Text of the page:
Cape Fallen is a prequel of sorts to The Cape, which is all about a guy named Eric who gets the chance to basically be Superman. Problem is he’s not the most moral of men and he proceeds to enact vengeance on everyone who ever disappointed him. This new series from IDW focuses on the three days the original story skipped over as he became acquainted with his powers. One might imagine he did terrible things, but this first issue suggests otherwise.
So what’s it about?
Read our exclusive preview.
Why does this matter?
Aside from this being inspired by Joe Hill’s excellent short story, it also continued to fill in an important gap in the original comic series. It involves Eric mistakenly visiting a campsite he attended with his father where he finds a bunch of LARPers. This issue begs the question, “What would such a broken man do when faced with good-hearted people?”
Fine, you have my attention. What’s good about it?
This first issue does a good job mixing in flashbacks of Eric’s youth visiting a cabin just outside Boston with his time just after acquiring superpowers. He rushes to the camp to find some solace but instead finds an old classmate who bullied him along with a bunch of strangers. They’re all LARPing in a role-playing game and he doesn’t know what to think. Writer Jason Ciaramella does a good job thrusting Eric into a situation anyone would be surprised by. Given how his mental state is probably nowhere near normal, readers will attempt to dissect the character as he ogles his dressed-up new friends.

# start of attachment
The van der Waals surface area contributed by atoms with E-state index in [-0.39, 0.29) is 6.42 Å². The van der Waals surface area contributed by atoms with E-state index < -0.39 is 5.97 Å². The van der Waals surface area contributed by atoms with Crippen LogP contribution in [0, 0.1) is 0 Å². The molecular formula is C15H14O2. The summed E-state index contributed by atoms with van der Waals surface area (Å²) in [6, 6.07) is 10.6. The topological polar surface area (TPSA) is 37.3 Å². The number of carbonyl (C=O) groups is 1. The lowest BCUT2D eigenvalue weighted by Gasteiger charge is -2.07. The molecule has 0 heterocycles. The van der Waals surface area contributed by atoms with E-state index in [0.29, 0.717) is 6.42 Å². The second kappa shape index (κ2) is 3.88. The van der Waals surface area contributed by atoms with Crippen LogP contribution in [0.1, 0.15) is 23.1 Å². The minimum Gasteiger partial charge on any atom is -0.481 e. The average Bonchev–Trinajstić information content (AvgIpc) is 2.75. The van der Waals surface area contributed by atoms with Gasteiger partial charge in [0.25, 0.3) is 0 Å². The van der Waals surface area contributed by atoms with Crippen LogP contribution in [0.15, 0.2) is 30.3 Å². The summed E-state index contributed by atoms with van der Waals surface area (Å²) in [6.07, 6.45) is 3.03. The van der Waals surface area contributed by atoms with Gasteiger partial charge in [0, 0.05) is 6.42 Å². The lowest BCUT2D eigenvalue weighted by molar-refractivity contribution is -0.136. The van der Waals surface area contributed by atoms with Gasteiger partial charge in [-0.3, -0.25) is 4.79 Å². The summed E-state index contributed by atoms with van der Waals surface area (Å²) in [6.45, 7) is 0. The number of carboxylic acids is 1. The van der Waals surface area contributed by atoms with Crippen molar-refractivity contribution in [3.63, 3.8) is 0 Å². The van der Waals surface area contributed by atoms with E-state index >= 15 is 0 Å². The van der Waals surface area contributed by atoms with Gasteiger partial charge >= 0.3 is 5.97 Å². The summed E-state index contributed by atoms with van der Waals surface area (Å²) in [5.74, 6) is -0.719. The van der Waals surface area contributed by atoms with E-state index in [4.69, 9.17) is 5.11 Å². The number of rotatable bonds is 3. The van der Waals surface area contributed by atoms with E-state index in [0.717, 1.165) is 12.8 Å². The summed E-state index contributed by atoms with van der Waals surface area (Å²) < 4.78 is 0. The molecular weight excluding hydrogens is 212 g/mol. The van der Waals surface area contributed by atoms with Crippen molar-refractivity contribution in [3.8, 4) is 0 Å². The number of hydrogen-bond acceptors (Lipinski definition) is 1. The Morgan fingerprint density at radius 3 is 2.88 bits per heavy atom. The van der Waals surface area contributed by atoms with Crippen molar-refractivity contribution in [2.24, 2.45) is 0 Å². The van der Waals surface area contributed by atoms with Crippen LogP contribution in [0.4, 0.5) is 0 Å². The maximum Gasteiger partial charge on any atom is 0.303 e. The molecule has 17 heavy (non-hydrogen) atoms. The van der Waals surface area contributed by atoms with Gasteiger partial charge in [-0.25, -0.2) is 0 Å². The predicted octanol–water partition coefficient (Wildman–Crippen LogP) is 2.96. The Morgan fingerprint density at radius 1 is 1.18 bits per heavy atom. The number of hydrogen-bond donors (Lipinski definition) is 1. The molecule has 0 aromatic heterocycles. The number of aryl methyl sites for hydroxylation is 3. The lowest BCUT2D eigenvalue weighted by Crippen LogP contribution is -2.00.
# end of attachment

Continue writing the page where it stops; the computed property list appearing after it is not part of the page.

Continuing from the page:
The most fascinating element of this issue is how Eric deals with such positivity. The characters around him are friendly and even loving. It puts into question how he does the things he goes on to do in The Cape seeing as he’s getting some rather positive energy from this group. The use of flashback adds to the psychoanalysis and helps flesh out Eric’s personality.
The art by Zach Howard (with colors by Nelson Daniel) is out of this world with their detail and expressiveness. The wood grain of a table, the detail of errant trees in the background, hell even the facial hair is detailed to the point where you can’t look away. The book is gorgeous and realistic in a way that makes the characters even more relatable.
It can’t be perfect can it?
It probably goes without saying, but if you haven’t read The Cape you may be at a loss for the purpose of the book. Without knowing what Eric goes on to do in the original series some of the weight of the story is lost. The character gets interesting flashbacks, but knowing what he goes on to do helps add context to this issue.
Is it good?
A good first issue that mixes flashbacks very well into the narrative. It also looks fantastic. This is a psychological drama that should not be missed.